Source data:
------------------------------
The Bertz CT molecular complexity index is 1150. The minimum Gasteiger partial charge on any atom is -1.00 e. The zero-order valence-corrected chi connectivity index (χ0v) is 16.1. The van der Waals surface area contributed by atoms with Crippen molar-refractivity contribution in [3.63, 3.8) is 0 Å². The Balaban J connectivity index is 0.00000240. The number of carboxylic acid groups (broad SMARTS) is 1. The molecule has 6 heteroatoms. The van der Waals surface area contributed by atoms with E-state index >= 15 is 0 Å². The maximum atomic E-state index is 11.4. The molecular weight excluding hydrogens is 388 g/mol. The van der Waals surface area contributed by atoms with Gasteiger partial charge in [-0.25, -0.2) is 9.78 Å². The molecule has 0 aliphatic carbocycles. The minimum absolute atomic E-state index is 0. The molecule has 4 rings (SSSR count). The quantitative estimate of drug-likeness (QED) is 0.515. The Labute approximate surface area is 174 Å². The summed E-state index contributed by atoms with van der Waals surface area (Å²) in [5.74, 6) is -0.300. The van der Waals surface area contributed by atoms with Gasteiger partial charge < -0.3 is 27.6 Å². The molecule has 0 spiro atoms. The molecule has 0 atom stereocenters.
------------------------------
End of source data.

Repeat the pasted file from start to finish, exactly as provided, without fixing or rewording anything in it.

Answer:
The Bertz CT molecular complexity index is 1150. The minimum Gasteiger partial charge on any atom is -1.00 e. The zero-order valence-corrected chi connectivity index (χ0v) is 16.1. The van der Waals surface area contributed by atoms with Crippen molar-refractivity contribution in [3.63, 3.8) is 0 Å². The Balaban J connectivity index is 0.00000240. The number of carboxylic acid groups (broad SMARTS) is 1. The molecule has 6 heteroatoms. The van der Waals surface area contributed by atoms with E-state index >= 15 is 0 Å². The maximum atomic E-state index is 11.4. The molecular weight excluding hydrogens is 388 g/mol. The van der Waals surface area contributed by atoms with Gasteiger partial charge in [-0.25, -0.2) is 9.78 Å². The molecule has 0 aliphatic carbocycles. The minimum absolute atomic E-state index is 0. The molecule has 4 rings (SSSR count). The quantitative estimate of drug-likeness (QED) is 0.515. The Labute approximate surface area is 174 Å². The summed E-state index contributed by atoms with van der Waals surface area (Å²) in [5.74, 6) is -0.300. The van der Waals surface area contributed by atoms with Gasteiger partial charge < -0.3 is 27.6 Å². The molecule has 0 spiro atoms. The molecule has 0 atom stereocenters.